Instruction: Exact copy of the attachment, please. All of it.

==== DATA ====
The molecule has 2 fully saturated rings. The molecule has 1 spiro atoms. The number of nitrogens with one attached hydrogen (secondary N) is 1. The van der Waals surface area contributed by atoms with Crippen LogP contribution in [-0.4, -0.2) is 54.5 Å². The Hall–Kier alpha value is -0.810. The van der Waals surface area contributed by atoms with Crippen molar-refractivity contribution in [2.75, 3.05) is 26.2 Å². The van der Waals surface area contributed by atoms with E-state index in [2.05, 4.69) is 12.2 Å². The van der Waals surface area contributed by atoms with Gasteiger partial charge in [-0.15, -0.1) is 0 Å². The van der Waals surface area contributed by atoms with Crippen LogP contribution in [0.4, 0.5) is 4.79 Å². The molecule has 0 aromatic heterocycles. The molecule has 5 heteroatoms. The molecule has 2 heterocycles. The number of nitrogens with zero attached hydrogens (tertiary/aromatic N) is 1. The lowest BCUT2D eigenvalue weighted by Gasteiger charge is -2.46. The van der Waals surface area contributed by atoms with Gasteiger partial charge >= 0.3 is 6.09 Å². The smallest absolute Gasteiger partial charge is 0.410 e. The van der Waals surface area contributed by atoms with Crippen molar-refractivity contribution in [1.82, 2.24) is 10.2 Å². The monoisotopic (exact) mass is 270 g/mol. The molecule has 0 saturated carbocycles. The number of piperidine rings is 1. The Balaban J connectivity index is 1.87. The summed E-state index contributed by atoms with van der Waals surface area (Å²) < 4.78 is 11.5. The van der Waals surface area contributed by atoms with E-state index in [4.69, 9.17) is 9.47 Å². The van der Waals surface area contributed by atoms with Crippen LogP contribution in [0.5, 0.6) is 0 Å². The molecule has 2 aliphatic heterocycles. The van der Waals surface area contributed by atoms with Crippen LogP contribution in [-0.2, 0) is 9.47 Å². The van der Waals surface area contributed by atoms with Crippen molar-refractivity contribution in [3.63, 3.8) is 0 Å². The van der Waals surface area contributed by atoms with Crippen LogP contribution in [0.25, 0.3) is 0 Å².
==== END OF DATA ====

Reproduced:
The molecule has 2 fully saturated rings. The molecule has 1 spiro atoms. The number of nitrogens with one attached hydrogen (secondary N) is 1. The van der Waals surface area contributed by atoms with Crippen LogP contribution in [-0.4, -0.2) is 54.5 Å². The Hall–Kier alpha value is -0.810. The van der Waals surface area contributed by atoms with Crippen molar-refractivity contribution in [2.75, 3.05) is 26.2 Å². The van der Waals surface area contributed by atoms with E-state index in [2.05, 4.69) is 12.2 Å². The van der Waals surface area contributed by atoms with Gasteiger partial charge in [-0.15, -0.1) is 0 Å². The van der Waals surface area contributed by atoms with Crippen LogP contribution in [0.4, 0.5) is 4.79 Å². The molecule has 0 aromatic heterocycles. The molecule has 5 heteroatoms. The molecule has 2 heterocycles. The number of nitrogens with zero attached hydrogens (tertiary/aromatic N) is 1. The lowest BCUT2D eigenvalue weighted by Gasteiger charge is -2.46. The van der Waals surface area contributed by atoms with Gasteiger partial charge >= 0.3 is 6.09 Å². The smallest absolute Gasteiger partial charge is 0.410 e. The van der Waals surface area contributed by atoms with Crippen molar-refractivity contribution in [1.82, 2.24) is 10.2 Å². The monoisotopic (exact) mass is 270 g/mol. The molecule has 0 saturated carbocycles. The number of piperidine rings is 1. The Balaban J connectivity index is 1.87. The summed E-state index contributed by atoms with van der Waals surface area (Å²) < 4.78 is 11.5. The van der Waals surface area contributed by atoms with E-state index in [4.69, 9.17) is 9.47 Å². The van der Waals surface area contributed by atoms with Crippen LogP contribution in [0.5, 0.6) is 0 Å². The molecule has 2 aliphatic heterocycles. The van der Waals surface area contributed by atoms with Crippen LogP contribution in [-0.2, 0) is 9.47 Å². The van der Waals surface area contributed by atoms with Crippen molar-refractivity contribution in [3.63, 3.8) is 0 Å². The van der Waals surface area contributed by atoms with Crippen LogP contribution in [0.25, 0.3) is 0 Å².